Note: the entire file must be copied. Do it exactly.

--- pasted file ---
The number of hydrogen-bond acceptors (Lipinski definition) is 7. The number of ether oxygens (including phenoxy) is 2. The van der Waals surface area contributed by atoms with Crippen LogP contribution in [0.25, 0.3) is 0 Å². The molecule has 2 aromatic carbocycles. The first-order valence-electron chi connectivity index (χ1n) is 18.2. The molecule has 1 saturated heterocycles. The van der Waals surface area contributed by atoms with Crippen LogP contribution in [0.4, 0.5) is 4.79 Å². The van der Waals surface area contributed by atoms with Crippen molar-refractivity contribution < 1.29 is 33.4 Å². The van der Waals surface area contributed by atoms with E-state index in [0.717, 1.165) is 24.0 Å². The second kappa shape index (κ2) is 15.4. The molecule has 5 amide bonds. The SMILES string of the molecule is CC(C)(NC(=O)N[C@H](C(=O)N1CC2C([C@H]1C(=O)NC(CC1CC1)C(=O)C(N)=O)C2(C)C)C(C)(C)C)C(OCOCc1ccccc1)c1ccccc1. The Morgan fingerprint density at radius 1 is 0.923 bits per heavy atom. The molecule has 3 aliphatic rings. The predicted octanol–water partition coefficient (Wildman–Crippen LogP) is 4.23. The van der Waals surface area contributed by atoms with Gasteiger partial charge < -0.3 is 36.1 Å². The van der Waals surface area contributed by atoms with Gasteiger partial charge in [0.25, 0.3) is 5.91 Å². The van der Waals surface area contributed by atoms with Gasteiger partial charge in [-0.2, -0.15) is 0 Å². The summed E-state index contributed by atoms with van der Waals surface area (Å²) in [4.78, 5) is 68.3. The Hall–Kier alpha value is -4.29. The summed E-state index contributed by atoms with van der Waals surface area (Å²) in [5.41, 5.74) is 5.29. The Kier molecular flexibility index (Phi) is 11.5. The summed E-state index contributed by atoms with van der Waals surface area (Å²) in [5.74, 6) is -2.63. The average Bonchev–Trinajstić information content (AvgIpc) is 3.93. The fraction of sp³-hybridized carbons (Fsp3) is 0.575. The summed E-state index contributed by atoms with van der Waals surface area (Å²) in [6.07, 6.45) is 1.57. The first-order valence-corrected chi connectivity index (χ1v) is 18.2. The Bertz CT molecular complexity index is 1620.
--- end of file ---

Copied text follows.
The number of hydrogen-bond acceptors (Lipinski definition) is 7. The number of ether oxygens (including phenoxy) is 2. The van der Waals surface area contributed by atoms with Crippen LogP contribution in [0.25, 0.3) is 0 Å². The molecule has 2 aromatic carbocycles. The first-order valence-electron chi connectivity index (χ1n) is 18.2. The molecule has 1 saturated heterocycles. The van der Waals surface area contributed by atoms with Crippen LogP contribution in [0.4, 0.5) is 4.79 Å². The van der Waals surface area contributed by atoms with Crippen molar-refractivity contribution < 1.29 is 33.4 Å². The van der Waals surface area contributed by atoms with E-state index in [0.717, 1.165) is 24.0 Å². The second kappa shape index (κ2) is 15.4. The molecule has 5 amide bonds. The SMILES string of the molecule is CC(C)(NC(=O)N[C@H](C(=O)N1CC2C([C@H]1C(=O)NC(CC1CC1)C(=O)C(N)=O)C2(C)C)C(C)(C)C)C(OCOCc1ccccc1)c1ccccc1. The Morgan fingerprint density at radius 1 is 0.923 bits per heavy atom. The molecule has 3 aliphatic rings. The predicted octanol–water partition coefficient (Wildman–Crippen LogP) is 4.23. The van der Waals surface area contributed by atoms with Gasteiger partial charge < -0.3 is 36.1 Å². The van der Waals surface area contributed by atoms with Gasteiger partial charge in [0.25, 0.3) is 5.91 Å². The van der Waals surface area contributed by atoms with Gasteiger partial charge in [-0.2, -0.15) is 0 Å². The summed E-state index contributed by atoms with van der Waals surface area (Å²) in [4.78, 5) is 68.3. The Hall–Kier alpha value is -4.29. The summed E-state index contributed by atoms with van der Waals surface area (Å²) in [5.41, 5.74) is 5.29. The Kier molecular flexibility index (Phi) is 11.5. The summed E-state index contributed by atoms with van der Waals surface area (Å²) in [5.74, 6) is -2.63. The average Bonchev–Trinajstić information content (AvgIpc) is 3.93. The fraction of sp³-hybridized carbons (Fsp3) is 0.575. The summed E-state index contributed by atoms with van der Waals surface area (Å²) in [6.07, 6.45) is 1.57. The first-order valence-corrected chi connectivity index (χ1v) is 18.2. The Bertz CT molecular complexity index is 1620.